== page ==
The Pharmacy Technology program prepares individuals to become pharmacy technicians. These allied health professionals assist and support licensed pharmacists in providing medications and other health care products to patients.
Students will obtain the knowledge and develop the skills needed to perform pharmacy-related
functions and services under the supervision of a licensed pharmacist.
Students will gain clinical experience in a variety of pharmacy and health care settings.
Students will be prepared to complete the National Pharmacy Technician Certification Examination (CPhT) administered by the Pharmacy Technician Certification Board.
Pharmacy technicians are in high demand in health care and in the pharmaceutical industry. According to the US Department of Labor, job opportunities are expected to be good for full-time and part-time work, especially for those with formal training and certification.
Employment of pharmacy technicians is expected to grow faster than the average for all occupations through 2014 due to increased needs for pharmaceutical care services and products. With a larger and older population, advances in science, and increases in medication availability and usage, the demand for pharmacy technicians in all practice settings will increase and their role will be expanded. As health care becomes more technically complex, the need for educated, skilled and competent support personnel will become more important.
Federal and state laws and regulations affect the maximum use of uncertified technicians and the requirements for certification. More states and employers are requiring certification as reliance on pharmacy technicians grows in order to increase the quality of the services provided and to decrease medication errors.
Pharmacy technicians work in a variety of pharmacy settings.
- Acute care hospitals
- Medical centers
- Outpatient clinics
- Managed care facilities
- Pharmacy services for health care groups
- Nuclear medicine pharmacies
- Long term care facilities
- Home health care agencies
- Home infusion agencies
- Chain and independent retail pharmacies
- Grocery store pharmacies
- Mail order pharmacies
- Pharmaceutical wholesale companies
- Research laboratories
- Pharmaceutical manufacturers
Role of the Pharmacy Technician
Pharmacy-related tasks that a pharmacy technician can perform under the direction of a licensed pharmacist include:
- Receive and screen prescription medication orders for completeness and accuracy
- Receive prescriptions sent electronically from doctor's office
- Review and interpret medication orders
- Process and transcribe medication orders written by prescribers
- Calculate dose and quantity to dispense
- Prepare medication labels, select appropriate prescription container, and affix prescription and auxiliary labels
- Measure, label and package prescriptions
- Utilize equipment such as electronic tablet counters, computerized label printers, compounding equipment and robotic equipment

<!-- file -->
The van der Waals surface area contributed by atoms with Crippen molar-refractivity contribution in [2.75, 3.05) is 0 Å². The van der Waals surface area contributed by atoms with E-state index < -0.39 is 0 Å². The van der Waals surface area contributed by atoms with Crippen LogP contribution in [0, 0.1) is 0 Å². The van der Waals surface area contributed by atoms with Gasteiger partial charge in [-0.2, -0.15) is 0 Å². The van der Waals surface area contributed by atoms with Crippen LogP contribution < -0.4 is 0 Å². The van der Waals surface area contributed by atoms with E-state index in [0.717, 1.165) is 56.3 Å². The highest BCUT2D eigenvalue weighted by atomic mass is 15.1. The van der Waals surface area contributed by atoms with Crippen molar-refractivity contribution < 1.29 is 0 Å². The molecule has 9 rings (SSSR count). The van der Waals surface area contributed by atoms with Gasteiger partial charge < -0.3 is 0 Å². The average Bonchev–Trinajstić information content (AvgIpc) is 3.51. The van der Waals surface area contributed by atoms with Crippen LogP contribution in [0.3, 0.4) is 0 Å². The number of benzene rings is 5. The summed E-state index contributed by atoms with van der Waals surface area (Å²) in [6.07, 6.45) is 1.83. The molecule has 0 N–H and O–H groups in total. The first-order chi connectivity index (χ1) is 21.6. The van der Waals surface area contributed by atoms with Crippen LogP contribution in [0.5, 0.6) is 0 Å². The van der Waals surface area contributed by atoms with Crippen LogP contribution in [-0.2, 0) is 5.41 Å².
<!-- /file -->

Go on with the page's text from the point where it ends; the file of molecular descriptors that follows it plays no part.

- Use computers to perform pharmacy functions
- Use pharmaceutical and medical terminology, abbreviations and symbols appropriately
- Compound oral, topical, and parenteral prescriptions
- Establish and maintain patient pharmacy and medical profiles
- Replenish medications for hospital nursing units, emergency kits, and cardiac arrest carts
- Prepare intravenous mixtures for antibiotic therapy, chemotherapy, and total parenteral nutrition (TPN)
- Use aseptic technique in laminar and vertical flow hoods to compound sterile products, including cytotoxic chemotherapy
- Assure pharmacist checks prescription before medication is delivered
- Use drug distribution systems
- Deliver medications to patient care areas
- Filling patient cassettes and automated dispensing equipment
- Complete required documentation and file prescriptions
- Generate appropriate records related to dispensing and distribution
- Prepare insurance claims and reconcile insurance billings
- Purchase, receive, and store pharmaceuticals, devices, and supplies
- Prepare invoices and maintain drug information files
- Monitor expiration dates and control medication, equipment, and device inventory
- Maintain pharmacy equipment used in preparation, storage, and distribution of drug products
- Assist pharmacist in monitoring compliance with federal, state, and local laws, regulations, and professional standards
- Assist pharmacist in preparing, storing, and distributing investigational drug products and radiopharmaceuticals
- Assist pharmacist in monitoring drug therapy
- Assist pharmacist in identifying patients who desire counseling on use of medications, equipment, and devices
- Maintain confidentiality of patient information
- Understand use and side effects of prescription and nonprescription drugs used to treat common disease states
- Package drugs for automated dispensing per dose, per patient, and per administration period
- Utilize automation and robots to process prescriptions in hospitals for point of care dispensing, centralized dispensing, and controlled substance dispensing and tracking, and in retail pharmacies
Dr. Greg Garris
Program Director, Pharmacy Technology